Robert Lopez grew up with two moms. His biological mother got in a relationship with another woman (after his father was no longer in the picture) and the two women would spend every weekend together. He says growing up this way was incredibly difficult for him--both socially and in forming his sexual identity.
Here's a bit of his story from Life Site News. "Quite simply, growing up with gay parents was very difficult, and not because of prejudice from neighbors...When your home life is so drastically different from everyone around you, in a fundamental way striking at basic physical relations, you grow up weird."
Robert explains, "I had no male figure at all to follow, and my mother and her partner were both unlike traditional fathers or traditional mothers. As a result, I had very few recognizable social cues to offer potential male or female friends, since I was neither confident nor sensitive to others. Thus I befriended people rarely and alienated others easily. Gay people who grew up in straight parents’ households may have struggled with their sexual orientation; but when it came to the vast social universe of adaptations not dealing with sexuality—how to act, how to speak, how to behave—they had the advantage of learning at home. Many gays don’t realize what a blessing it was to be reared in a traditional home."
Robert grew up isolated and socially awkward. He believed that he was bisexual and got solicited by the LGBT community in college where he experienced very bad things. He shares, "Frightened and traumatized by my mother’s death, I dropped out of college in 1990 and fell in with what can only be called the gay underworld. Terrible things happened to me there."
Robert surprisingly ended up in a relationship with a woman and they had a child. He says that kids raised under two same-sex parents are more likely to be confused about their sexuality. "I would posit that children raised by same-sex couples are naturally going to be more curious about and experimental with homosexuality without necessarily being pure of any attraction to the opposite sex. Hence they will more likely fall into the bisexual category, as did I..."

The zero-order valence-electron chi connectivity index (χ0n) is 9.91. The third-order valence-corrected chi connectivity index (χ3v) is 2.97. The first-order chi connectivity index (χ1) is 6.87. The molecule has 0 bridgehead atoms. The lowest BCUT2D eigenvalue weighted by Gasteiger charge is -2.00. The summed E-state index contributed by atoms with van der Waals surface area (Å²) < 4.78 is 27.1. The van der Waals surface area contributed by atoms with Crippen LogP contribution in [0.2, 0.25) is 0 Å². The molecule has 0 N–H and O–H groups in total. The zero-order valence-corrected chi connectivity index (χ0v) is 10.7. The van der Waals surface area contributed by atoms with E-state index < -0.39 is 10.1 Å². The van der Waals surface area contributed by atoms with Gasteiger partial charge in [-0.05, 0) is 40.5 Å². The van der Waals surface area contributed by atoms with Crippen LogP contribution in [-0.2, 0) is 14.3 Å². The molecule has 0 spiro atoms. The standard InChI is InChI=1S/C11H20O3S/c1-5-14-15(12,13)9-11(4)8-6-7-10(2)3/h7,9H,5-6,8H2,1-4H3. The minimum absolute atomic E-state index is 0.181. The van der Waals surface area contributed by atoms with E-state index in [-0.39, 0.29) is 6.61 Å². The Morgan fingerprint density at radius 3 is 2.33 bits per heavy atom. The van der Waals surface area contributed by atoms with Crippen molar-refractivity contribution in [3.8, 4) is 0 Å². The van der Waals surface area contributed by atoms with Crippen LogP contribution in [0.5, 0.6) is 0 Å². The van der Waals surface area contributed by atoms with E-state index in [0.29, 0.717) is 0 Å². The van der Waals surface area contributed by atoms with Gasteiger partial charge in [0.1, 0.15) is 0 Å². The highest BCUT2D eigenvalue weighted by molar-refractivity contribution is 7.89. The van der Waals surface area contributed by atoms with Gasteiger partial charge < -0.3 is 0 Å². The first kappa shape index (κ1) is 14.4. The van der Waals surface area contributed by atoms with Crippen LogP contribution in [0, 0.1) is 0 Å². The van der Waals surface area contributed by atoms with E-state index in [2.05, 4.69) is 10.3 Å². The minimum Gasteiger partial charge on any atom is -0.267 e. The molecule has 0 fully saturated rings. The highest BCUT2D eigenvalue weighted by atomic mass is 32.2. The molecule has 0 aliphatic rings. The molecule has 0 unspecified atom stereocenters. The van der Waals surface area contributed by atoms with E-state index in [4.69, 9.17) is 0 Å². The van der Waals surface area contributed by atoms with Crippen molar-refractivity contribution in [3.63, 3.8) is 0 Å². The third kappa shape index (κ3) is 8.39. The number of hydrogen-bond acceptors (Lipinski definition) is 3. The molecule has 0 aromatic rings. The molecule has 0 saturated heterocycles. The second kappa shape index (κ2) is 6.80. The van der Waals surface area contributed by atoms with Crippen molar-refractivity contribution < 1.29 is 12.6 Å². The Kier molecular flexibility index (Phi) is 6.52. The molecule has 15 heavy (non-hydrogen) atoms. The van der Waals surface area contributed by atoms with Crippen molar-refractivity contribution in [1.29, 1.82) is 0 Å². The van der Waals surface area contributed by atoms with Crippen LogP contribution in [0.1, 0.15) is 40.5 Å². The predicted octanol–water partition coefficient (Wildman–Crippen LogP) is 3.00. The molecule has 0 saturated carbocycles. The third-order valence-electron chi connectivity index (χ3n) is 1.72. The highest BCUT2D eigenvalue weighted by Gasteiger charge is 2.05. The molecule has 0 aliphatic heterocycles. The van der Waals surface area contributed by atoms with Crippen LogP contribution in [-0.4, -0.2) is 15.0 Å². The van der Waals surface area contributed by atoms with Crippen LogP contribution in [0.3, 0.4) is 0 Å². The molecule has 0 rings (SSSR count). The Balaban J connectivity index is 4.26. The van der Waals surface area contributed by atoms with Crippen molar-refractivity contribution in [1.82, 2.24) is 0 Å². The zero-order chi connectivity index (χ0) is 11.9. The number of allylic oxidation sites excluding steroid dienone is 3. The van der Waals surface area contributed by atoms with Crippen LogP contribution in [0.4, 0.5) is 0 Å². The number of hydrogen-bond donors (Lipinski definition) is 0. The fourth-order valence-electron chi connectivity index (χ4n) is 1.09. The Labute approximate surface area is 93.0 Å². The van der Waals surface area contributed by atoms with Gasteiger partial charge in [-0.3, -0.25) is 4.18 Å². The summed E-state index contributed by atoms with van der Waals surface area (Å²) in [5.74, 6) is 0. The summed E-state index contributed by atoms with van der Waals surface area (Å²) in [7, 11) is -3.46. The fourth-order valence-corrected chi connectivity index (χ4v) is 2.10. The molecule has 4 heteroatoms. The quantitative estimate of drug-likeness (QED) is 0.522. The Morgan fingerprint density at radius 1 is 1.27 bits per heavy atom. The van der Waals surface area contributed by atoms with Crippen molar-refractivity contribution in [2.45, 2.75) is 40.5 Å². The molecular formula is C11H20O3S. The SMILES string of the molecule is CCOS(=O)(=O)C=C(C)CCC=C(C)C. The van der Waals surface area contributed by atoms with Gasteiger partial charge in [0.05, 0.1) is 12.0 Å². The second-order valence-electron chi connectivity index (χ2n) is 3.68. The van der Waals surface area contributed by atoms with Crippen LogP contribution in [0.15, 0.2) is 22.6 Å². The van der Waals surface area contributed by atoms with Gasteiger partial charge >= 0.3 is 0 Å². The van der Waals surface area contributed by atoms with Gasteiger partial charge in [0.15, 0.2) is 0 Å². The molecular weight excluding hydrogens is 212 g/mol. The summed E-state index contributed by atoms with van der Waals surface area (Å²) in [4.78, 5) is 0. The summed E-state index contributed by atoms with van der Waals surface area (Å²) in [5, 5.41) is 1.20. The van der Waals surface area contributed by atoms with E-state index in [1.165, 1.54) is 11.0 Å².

Robert speaks out today because he wants others like him to know they're not alone. "Whether homosexuality is chosen or inbred, whether gay marriage gets legalized or not, being strange is hard; it takes a mental toll, makes it harder to find friends, interferes with professional growth, and sometimes leads one down a sodden path to self-medication in the form of alcoholism, drugs, gambling, antisocial behavior, and irresponsible sex. The children of same-sex couples have a tough road ahead of them—I know, because I have been there. The last thing we should do is make them feel guilty if the strain gets to them and they feel strange. We owe them, at the least, a dose of honesty."
With an increase in children to be raised under same-sex couples, we're going to be seeing these effects and damages a lot more. We're thankful that Robert is speaking out about his experience, as not many talk about it.
What do you think of Robert's story? Let us hear your thoughts in the Comments! And would you say a prayer for him and others like him? Thank you!